“WeÃ‚Â’re all sort of Muppets with strong personalities that become exaggerated once weÃ‚Â’re on stage.”
Do you remember the first concert that the Airborne Toxic Event ever played? When was it and where? What was the experience like for you?
Yes, definitely. We played the Echo in October of 2006 in Echo Park on the east side of Los Angeles by Silver Lake. ItÃ‚Â’s one of the fixtures of the Silver Lake/eastside scene and we were ecstatic that weÃ‚Â’d actually landed a gig there and not some smaller, crummy by-the-wayside venue. We were also incredibly nervous because the five of us had only just recently gotten together as a full band. Mikel and Daren had been practicing for about five months, but it was only in the last six weeks or so that Noah, Anna, and I had joined the lineup. I hadnÃ‚Â’t even really met Noah until probably a week before the show because everyone was so busy at the time, and Noah was in like 16 other bands. What I really remember from the show was the outpouring of the support from L.A.Ã‚Â’s eastside music scene, something we hoped would happen but had no idea would happen so thoroughly. WeÃ‚Â’d been sending music to blogs and asking them to come see us play our debut show, but fully prepared for the worst. A couple of friends and family members, my Aunt Elaine, possibly, but then people actually came like 200 or 300 of them – blogs, friends, etc. And then they wrote about it, and kept coming to and writing about our shows. We were incredibly lucky to have that from the start.
What made those early shows feel right for you and encouraged the band to continue on this path?
We were driven, Mikel especially. He started the band with a clear vision in mind and kept plowing forward. ItÃ‚Â’s interesting because heÃ‚Â’s a really humble guy, but early on, didnÃ‚Â’t seem to have a doubt in his mind about the band, or at least didnÃ‚Â’t show it. That attitude eventually found its way around the band in different incarnations. A lot of bands talk about chemistry, members connecting musically and on a personal level, etc. ItÃ‚Â’s one thing to say it and another to realize itÃ‚Â’s actually happening, and it was definitely palpable the first time we all stepped into a room together to play a song. No one had an agenda, but we all had really strong opinions about what we like about music – emotionally and technically. For a long time, we just didnÃ‚Â’t have a Ã‚Â‘badÃ‚Â’ show. In retrospect of course, many were probably rough, but as a progression, it was smooth and productive, each one better than the last. There was also a sense that something was stirring in the L.A. music scene and had been for quite a while. We felt that there was an emotionality to what we and a lot of other bands were doing at a certain moment that seemed very much on the precipice of something unique and fully engaging. For whatever reason, it never made sense to hold back or take a breath.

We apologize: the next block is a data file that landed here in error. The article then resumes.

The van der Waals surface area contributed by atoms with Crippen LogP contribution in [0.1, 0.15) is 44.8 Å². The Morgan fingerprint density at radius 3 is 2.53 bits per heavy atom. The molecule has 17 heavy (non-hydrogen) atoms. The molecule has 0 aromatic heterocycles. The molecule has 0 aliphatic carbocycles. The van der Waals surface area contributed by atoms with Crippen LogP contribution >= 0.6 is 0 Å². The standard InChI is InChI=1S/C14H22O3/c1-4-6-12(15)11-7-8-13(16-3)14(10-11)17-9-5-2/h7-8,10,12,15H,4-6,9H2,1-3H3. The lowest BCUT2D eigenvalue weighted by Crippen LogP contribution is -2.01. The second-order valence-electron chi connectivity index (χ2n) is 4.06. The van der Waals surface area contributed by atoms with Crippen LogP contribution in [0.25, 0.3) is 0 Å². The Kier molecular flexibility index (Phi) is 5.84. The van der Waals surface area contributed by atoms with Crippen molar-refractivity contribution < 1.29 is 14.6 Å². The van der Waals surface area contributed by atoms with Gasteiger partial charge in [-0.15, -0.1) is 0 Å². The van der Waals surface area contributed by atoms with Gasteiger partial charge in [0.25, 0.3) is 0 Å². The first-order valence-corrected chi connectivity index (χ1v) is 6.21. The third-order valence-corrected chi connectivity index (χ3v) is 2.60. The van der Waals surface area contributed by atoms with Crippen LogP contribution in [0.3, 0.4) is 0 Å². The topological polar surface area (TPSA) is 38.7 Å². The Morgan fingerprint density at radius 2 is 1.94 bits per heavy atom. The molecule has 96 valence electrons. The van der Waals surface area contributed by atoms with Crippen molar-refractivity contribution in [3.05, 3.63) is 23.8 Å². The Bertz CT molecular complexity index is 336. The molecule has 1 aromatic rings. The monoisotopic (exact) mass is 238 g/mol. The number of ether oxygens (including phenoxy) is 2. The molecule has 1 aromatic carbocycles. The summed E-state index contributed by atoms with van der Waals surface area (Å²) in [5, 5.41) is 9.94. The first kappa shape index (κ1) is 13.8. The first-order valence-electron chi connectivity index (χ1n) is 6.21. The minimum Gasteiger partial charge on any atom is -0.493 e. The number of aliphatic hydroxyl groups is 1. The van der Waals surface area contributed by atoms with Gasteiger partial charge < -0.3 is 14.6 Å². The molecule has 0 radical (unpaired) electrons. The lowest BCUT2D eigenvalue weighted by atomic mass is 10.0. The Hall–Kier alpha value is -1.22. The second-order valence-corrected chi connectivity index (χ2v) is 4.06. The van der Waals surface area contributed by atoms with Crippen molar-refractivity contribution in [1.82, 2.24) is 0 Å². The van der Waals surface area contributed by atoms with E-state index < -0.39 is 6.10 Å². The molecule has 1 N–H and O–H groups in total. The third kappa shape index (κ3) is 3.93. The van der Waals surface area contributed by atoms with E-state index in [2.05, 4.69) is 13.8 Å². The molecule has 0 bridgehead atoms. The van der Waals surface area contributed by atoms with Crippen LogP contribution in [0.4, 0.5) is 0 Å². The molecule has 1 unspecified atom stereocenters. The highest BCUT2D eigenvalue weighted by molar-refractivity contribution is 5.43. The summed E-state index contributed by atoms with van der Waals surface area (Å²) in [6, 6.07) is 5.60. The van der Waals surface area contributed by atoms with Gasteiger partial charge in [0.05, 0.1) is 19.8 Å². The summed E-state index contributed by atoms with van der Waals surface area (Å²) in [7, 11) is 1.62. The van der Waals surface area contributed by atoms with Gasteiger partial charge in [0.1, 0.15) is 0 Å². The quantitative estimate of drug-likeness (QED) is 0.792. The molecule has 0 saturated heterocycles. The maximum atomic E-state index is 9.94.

How did radio stations like KROQ and Indie 103.1 get a hold of your music? Which songs did they play and why do you think their DJÃ‚Â’s took an interest in AirborneÃ‚Â’s music?